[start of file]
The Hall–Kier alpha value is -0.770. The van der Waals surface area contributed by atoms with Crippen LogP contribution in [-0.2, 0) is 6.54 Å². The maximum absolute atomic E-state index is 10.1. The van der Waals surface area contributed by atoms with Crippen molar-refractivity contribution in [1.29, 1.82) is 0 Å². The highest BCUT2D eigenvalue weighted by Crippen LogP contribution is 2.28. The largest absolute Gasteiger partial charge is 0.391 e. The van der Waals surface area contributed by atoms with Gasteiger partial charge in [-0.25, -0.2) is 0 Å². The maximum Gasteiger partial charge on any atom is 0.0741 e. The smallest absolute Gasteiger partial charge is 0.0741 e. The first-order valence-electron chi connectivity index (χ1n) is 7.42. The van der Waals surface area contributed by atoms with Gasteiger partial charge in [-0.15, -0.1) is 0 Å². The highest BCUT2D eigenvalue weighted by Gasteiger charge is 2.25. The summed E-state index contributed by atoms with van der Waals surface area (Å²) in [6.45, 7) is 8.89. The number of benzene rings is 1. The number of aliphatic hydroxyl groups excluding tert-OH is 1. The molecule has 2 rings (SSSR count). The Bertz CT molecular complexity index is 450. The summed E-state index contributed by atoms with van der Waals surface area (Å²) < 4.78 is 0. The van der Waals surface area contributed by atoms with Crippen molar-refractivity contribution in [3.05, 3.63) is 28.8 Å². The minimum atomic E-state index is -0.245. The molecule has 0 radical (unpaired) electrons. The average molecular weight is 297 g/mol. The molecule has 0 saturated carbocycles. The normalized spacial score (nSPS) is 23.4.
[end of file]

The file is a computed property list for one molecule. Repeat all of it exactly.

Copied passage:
The Hall–Kier alpha value is -0.770. The van der Waals surface area contributed by atoms with Crippen LogP contribution in [-0.2, 0) is 6.54 Å². The maximum absolute atomic E-state index is 10.1. The van der Waals surface area contributed by atoms with Crippen molar-refractivity contribution in [1.29, 1.82) is 0 Å². The highest BCUT2D eigenvalue weighted by Crippen LogP contribution is 2.28. The largest absolute Gasteiger partial charge is 0.391 e. The van der Waals surface area contributed by atoms with Gasteiger partial charge in [-0.25, -0.2) is 0 Å². The maximum Gasteiger partial charge on any atom is 0.0741 e. The smallest absolute Gasteiger partial charge is 0.0741 e. The first-order valence-electron chi connectivity index (χ1n) is 7.42. The van der Waals surface area contributed by atoms with Gasteiger partial charge in [-0.15, -0.1) is 0 Å². The highest BCUT2D eigenvalue weighted by Gasteiger charge is 2.25. The summed E-state index contributed by atoms with van der Waals surface area (Å²) in [6.45, 7) is 8.89. The number of benzene rings is 1. The number of aliphatic hydroxyl groups excluding tert-OH is 1. The molecule has 2 rings (SSSR count). The Bertz CT molecular complexity index is 450. The summed E-state index contributed by atoms with van der Waals surface area (Å²) < 4.78 is 0. The van der Waals surface area contributed by atoms with Crippen molar-refractivity contribution in [3.05, 3.63) is 28.8 Å². The minimum atomic E-state index is -0.245. The molecule has 0 radical (unpaired) electrons. The average molecular weight is 297 g/mol. The molecule has 0 saturated carbocycles. The normalized spacial score (nSPS) is 23.4.